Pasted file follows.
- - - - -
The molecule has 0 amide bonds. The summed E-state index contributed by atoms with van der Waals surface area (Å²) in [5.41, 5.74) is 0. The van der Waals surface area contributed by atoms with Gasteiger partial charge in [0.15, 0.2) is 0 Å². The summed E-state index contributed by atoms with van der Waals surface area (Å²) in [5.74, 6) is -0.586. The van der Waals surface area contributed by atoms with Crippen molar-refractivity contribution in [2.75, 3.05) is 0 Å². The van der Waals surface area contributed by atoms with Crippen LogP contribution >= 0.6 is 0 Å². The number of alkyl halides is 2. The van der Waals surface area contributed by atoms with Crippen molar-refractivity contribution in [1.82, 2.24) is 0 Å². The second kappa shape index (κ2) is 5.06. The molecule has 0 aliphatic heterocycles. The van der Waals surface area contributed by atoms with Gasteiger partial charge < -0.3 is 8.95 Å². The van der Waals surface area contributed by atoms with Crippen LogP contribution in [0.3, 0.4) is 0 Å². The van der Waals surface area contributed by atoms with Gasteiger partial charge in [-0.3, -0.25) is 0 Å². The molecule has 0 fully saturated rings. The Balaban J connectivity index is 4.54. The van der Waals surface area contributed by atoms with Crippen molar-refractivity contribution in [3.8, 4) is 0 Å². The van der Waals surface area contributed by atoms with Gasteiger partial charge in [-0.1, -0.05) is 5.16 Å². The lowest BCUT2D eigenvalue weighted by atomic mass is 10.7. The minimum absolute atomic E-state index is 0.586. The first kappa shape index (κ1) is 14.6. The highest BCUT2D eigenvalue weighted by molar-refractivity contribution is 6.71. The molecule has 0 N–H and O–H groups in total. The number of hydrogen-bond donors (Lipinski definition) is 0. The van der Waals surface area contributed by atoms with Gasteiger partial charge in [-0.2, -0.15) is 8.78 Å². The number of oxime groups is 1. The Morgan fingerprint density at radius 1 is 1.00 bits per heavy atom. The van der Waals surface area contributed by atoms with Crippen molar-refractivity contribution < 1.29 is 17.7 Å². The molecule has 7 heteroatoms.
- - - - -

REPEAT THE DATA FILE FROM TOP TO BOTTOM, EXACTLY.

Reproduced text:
The molecule has 0 amide bonds. The summed E-state index contributed by atoms with van der Waals surface area (Å²) in [5.41, 5.74) is 0. The van der Waals surface area contributed by atoms with Gasteiger partial charge in [0.15, 0.2) is 0 Å². The summed E-state index contributed by atoms with van der Waals surface area (Å²) in [5.74, 6) is -0.586. The van der Waals surface area contributed by atoms with Crippen molar-refractivity contribution in [2.75, 3.05) is 0 Å². The van der Waals surface area contributed by atoms with Crippen LogP contribution >= 0.6 is 0 Å². The number of alkyl halides is 2. The van der Waals surface area contributed by atoms with Crippen molar-refractivity contribution in [1.82, 2.24) is 0 Å². The second kappa shape index (κ2) is 5.06. The molecule has 0 aliphatic heterocycles. The van der Waals surface area contributed by atoms with Gasteiger partial charge < -0.3 is 8.95 Å². The van der Waals surface area contributed by atoms with Crippen LogP contribution in [0.3, 0.4) is 0 Å². The van der Waals surface area contributed by atoms with Gasteiger partial charge in [-0.3, -0.25) is 0 Å². The molecule has 0 fully saturated rings. The Balaban J connectivity index is 4.54. The van der Waals surface area contributed by atoms with Crippen molar-refractivity contribution in [3.8, 4) is 0 Å². The van der Waals surface area contributed by atoms with Gasteiger partial charge in [-0.1, -0.05) is 5.16 Å². The lowest BCUT2D eigenvalue weighted by atomic mass is 10.7. The minimum absolute atomic E-state index is 0.586. The first kappa shape index (κ1) is 14.6. The highest BCUT2D eigenvalue weighted by molar-refractivity contribution is 6.71. The molecule has 0 N–H and O–H groups in total. The number of hydrogen-bond donors (Lipinski definition) is 0. The van der Waals surface area contributed by atoms with Gasteiger partial charge in [-0.2, -0.15) is 8.78 Å². The number of oxime groups is 1. The Morgan fingerprint density at radius 1 is 1.00 bits per heavy atom. The van der Waals surface area contributed by atoms with Crippen molar-refractivity contribution < 1.29 is 17.7 Å². The molecule has 7 heteroatoms.